The City of Hattiesburg has flood damage prevention regulations that may affect how you remodel, renovate, or add on to your building.  If your home is below the 100-year flood elevation, then the “cumulative substantial improvement” rule applies.  “Cumulative substantial improvement” means any reconstruction, rehabilitation, addition, or other improvement to a structure totaling 50% of the fair market value of the structure during a 5-year period.  Should the amount of work reach or exceed 50%, then the entire structure must be brought into compliance with Hattiesburg’s flood damage prevention regulations. Substantially damaged structures, due to fire or any other reason, must be brought up to the same standards if the cost of repairs equals or exceeds 50% of the structure’s value before it was damaged and must be elevated above the base flood elevation.

 

For more information regarding retrofitting existing structures, please visit the following FEMA resources, http://www.fema.gov/library/ and Normal http://www.forresteoc.com/.

 

ct-sum11_terry-stonycreek_12FLOODPLAIN DEVELOPMENT

To help limit the severity of floods and resulting damages, a Building Permit must first be obtained any time development is to take place within Hattiesburg. The proposed work is checked for compliance with the City’s Flood Damage Prevention Ordinance. Development within the floodplain is closely controlled, and is prohibited if any increase in the flood hazard results. “Development” means “any man-made change to improved or unimproved real estate, including, but not limited to, buildings or other structures, mining, dredging, tilling, grading, paving, excavating, drilling operations, or permanent storage of materials.”  You should always check with the City Building Official before carrying out any of these types of work, or if you suspect work is being done that has not been permitted by the City.

 

DRAINAGE SYSTEM MAINTENANCE AND PROHIBITING STREAM DUMPING

 

The City assumes responsibility for: drainage ways ON CITY PROPERTY (such as through a City park or under a City street). Individual property owners are responsible for maintaining the drainage systems on their property as well as the free flow of water within the area of the 100-year floodplain limits.  They should not erect solid fences near drainage ditches that would prohibit water flow, and they should regularly check for and remove accumulated debris or man-made obstructions.  Improper maintenance should be reported to the City Action Line at:  601-545-4500. It is unlawful for any person to throw, deposit, empty, drain or run into any creek or tributary, their margins, slopes or banks any garbage, rubbish, refuse of any kind.  It is also unlawful for any person to build any structure over any creek, tributary, or any part thereof without first obtaining a permit, this ensures that the structure in no way obstructs the flow of water in the creek or causes an accumulation of debris, logs, trees, trash or any other matter in the creek or its tributaries.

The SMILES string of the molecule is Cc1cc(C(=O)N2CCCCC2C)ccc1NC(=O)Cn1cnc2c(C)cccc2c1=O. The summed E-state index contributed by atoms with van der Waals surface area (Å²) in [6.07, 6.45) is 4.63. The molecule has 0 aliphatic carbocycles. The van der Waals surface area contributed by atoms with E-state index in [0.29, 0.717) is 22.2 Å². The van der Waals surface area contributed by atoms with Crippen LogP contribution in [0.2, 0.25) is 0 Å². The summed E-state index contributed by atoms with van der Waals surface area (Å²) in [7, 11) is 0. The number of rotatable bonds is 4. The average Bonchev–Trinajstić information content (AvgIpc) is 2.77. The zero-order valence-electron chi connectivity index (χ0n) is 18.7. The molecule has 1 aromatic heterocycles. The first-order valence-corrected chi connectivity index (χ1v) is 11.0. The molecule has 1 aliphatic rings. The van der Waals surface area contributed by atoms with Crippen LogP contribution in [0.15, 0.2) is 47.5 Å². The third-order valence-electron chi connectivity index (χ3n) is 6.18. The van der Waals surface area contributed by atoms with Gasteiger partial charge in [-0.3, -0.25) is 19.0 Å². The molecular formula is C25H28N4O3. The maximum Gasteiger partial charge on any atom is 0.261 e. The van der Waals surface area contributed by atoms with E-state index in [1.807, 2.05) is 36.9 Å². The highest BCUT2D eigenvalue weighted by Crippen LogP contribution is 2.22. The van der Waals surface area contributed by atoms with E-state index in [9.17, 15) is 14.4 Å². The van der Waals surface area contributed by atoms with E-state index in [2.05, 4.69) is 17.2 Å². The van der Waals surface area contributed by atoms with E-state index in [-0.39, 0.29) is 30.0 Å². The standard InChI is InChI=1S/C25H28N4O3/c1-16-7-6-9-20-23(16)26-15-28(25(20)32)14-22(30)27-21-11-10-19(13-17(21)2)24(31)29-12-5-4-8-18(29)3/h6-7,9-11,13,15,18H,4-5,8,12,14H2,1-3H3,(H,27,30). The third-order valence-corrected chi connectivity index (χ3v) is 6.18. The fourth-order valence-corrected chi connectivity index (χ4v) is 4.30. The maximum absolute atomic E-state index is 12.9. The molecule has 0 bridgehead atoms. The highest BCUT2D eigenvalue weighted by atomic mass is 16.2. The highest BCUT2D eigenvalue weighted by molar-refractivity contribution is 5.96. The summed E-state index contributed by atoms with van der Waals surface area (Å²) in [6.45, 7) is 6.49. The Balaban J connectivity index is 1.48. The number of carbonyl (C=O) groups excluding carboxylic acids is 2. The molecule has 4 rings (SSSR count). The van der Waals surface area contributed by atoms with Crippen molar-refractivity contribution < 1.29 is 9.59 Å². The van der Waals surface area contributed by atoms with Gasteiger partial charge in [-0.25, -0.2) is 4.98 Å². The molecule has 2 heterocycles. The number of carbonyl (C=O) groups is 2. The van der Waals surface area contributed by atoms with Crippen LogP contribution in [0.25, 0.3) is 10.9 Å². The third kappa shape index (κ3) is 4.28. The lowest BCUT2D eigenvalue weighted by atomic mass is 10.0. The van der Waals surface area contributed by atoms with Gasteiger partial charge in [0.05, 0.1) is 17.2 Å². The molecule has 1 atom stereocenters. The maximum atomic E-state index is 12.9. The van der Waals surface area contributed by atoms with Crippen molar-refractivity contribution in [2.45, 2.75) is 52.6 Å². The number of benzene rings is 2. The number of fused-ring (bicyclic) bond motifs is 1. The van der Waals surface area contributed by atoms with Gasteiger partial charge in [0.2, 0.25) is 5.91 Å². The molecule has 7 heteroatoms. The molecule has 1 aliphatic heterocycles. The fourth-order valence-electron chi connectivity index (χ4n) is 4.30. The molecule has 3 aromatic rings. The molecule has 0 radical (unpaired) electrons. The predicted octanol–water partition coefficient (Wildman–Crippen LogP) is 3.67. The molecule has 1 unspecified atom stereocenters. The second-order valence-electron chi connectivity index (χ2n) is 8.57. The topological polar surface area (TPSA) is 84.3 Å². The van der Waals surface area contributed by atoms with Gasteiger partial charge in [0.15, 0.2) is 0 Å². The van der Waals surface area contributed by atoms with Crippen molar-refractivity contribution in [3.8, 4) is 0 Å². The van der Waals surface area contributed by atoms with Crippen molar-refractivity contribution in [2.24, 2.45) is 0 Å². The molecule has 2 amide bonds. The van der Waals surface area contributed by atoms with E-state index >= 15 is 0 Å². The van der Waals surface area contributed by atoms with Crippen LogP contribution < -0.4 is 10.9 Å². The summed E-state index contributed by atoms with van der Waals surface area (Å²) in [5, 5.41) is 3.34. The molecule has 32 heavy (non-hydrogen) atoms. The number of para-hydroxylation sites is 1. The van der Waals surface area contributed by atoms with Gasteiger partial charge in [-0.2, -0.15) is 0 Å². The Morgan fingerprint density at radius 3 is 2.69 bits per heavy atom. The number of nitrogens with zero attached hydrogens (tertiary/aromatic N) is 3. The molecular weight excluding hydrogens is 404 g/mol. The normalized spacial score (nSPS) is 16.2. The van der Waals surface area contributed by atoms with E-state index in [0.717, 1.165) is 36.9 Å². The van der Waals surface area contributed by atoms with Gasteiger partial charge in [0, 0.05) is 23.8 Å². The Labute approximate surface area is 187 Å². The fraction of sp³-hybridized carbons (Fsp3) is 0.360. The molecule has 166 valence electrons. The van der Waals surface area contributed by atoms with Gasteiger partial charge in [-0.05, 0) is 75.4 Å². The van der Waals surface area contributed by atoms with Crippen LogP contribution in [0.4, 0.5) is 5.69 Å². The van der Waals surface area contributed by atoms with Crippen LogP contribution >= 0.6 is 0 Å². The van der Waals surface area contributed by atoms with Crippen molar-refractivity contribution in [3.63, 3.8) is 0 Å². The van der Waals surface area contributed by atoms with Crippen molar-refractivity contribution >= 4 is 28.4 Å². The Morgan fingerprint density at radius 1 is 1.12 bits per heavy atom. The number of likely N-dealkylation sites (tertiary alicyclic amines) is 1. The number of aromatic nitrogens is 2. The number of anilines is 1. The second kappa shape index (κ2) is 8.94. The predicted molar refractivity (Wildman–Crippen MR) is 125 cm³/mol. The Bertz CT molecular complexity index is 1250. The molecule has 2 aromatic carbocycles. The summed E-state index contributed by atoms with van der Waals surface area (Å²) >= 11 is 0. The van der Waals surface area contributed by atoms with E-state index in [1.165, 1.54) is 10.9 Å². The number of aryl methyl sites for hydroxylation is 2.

The unthinkable has occurred. Your home or business has been the casualty of a flash flood. What should you do? What happens next? While your questions and emotions surge as the water recedes, keep in mind that flash flood recovery, unlike its source, is not a here and gone endeavor…
Immediately following a flash flood:
  • Stay tuned in. During flash flood recovery, it is essential to listen to local radio, TV, or your weather radio for necessary information. Flood dangers may still be present even after the water has receded. These news outlets will keep you informed of when it is safe to return or venture out.